Perhaps, businesspersons should consider the following factors with regard to each Covid-related dispute:

  • Given the circumstances, is it reasonable for me to demand what I expected, or should I seek to obtain what I need? What would be fair?
  • Did the party who did not deliver contact me as early as possible to explain the situation and apologize for the failure?
  • If I were in the position of the other party, how would I want to be treated? Would I want to be treated the way I am proposing to treat this other party?
  • Instead of focusing on past disappointments, is it possible to make accommodations with regard to future business that will make it possible for both sides to reduce the “sting” of the losses caused by Covid 19? Are there other creative solutions available?
  • Can you approach the disappointment of non-delivery as a “problem” that you and your trading partner can both resolve together?

As a client and businessperson, you can control your own attitude about how you will approach Covid 19 business problems. Your attitude may be the most important factor determining your success in coping with Covid-19 business disputes and returning to “normal.” Find a business lawyer who understands your approach and can help advise or conduct the negotiations so that your intentions are fulfilled.

  1. Does the Contract Have a Force Majeure Clause?:

As in most business disputes, the first step is to look at the contract between the parties. Many contracts contain a provision known as a “force majeure” clause. A typical force majeure clause looks something like this:

Force Majeure. Any delay in or failure of performance by either party under this Agreement will not be considered a breach of this Agreement or a basis of delay damages and will be excused to the extent caused by any occurrence beyond the reasonable control of such party including, but not limited to, acts of God such as fires, hurricanes, floods, or tornadoes.[1]

The force majeure clause attempts to make rules for unanticipated events that might interrupt the parties’ expectations. One function of a contract is to allocate and structure risks between the parties. The force majeure clause above defines triggering events as “any occurrence beyond the reasonable control” of the party that failed to perform. We then have a “list” of examples described as “acts of God” that includes (but according to the language, is not limited by), fires, hurricanes, floods, or tornadoes. It seems quite clear that some of the results of the Coronavirus were beyond either parties’ control. Therefore, the question becomes whether the limitation caused by the virus resulted in consequences that were beyond the control of the party that failed to perform.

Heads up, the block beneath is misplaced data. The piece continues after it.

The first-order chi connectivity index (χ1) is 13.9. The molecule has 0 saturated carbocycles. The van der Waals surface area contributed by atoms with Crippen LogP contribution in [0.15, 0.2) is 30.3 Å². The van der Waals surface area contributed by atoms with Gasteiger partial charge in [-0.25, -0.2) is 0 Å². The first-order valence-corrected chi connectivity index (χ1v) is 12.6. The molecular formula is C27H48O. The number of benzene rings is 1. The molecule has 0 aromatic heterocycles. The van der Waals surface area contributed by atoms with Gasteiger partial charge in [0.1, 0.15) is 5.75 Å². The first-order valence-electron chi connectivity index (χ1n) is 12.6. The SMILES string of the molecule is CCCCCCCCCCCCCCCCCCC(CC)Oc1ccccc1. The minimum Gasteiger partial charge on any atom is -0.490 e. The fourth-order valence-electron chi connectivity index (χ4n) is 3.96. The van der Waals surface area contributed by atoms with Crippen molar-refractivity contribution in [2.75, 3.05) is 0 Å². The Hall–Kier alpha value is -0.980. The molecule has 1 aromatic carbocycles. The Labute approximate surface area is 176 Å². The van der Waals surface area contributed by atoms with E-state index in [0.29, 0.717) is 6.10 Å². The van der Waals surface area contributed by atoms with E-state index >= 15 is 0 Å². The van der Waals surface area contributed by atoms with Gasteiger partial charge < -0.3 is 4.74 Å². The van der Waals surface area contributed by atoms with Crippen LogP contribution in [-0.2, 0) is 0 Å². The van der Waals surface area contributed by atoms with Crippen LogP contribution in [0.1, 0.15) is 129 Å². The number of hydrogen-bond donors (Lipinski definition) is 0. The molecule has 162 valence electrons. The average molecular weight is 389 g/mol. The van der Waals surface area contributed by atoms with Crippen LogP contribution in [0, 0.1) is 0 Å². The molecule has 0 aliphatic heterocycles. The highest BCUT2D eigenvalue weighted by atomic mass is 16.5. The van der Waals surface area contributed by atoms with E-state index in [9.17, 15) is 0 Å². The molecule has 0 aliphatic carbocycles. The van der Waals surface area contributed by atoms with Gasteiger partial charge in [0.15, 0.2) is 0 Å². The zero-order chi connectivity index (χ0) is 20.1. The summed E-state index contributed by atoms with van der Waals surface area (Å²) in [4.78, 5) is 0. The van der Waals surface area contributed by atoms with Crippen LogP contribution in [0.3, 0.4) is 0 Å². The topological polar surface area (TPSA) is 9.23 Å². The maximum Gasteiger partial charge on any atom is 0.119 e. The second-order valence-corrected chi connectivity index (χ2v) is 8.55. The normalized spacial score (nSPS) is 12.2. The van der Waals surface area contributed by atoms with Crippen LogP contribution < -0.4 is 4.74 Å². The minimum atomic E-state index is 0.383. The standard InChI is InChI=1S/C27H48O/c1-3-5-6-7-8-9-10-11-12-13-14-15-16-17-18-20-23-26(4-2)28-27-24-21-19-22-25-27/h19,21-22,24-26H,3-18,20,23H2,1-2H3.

Turning to the Missing Part Case, it would seem that the failure to deliver on time would be excused by the force majeure clause. The supplier was ordered to close, and the workers were ordered to stay home. Under such circumstances, unless the Buyer, could demonstrate that it was reasonably foreseeable that the “shut down” order would come and the Buyer “should have” anticipated the problem and adjusted its production schedule accordingly, the force majeure clause would seem to excuse the delay.

On the other hand, a clause like this in the case of the Missing DJ is much more difficult. Based on the fact pattern, it appears that both parties understood that special arrangements were being made in order to avert a shut-down of the wedding party by the Coronavirus. Generally speaking, force majeure clauses apply only when the event which allegedly caused the failure was beyond control and unforeseeable.[2] In this case, DJ Virus knew that he had to be in Singapore on a particular day. Air travel was unstable and changing each day. He knew he was travelling from the U.S. to a country known to take quick action to assure the health of its residents. It was within DJ Virus’ control to leave for the wedding gig a few days early and to develop strategies and back-up plans to get to the wedding on time. His failure to do so when he knew he was being asked to perform in Singapore partly due to the global Corona crisis may leave him liable in spite of the force majeure clause.[3]

Force majeure clauses can provide some guidance to parties involved in Covid 19 disputes, but many force majeure clauses have procedural and other limitations that will cancel the application of the clause. For example, many force majeure clauses require immediate notice by the party invoking the force majeure as soon as the condition is known to the party that cannot perform. If those procedural requirements are not met, the clause may be invalidated. However, even if there is no force majeure clause, or even if the force majeure does not cover the situation involved, there are other doctrines in the law that will impact the results in Covid 19 disputes.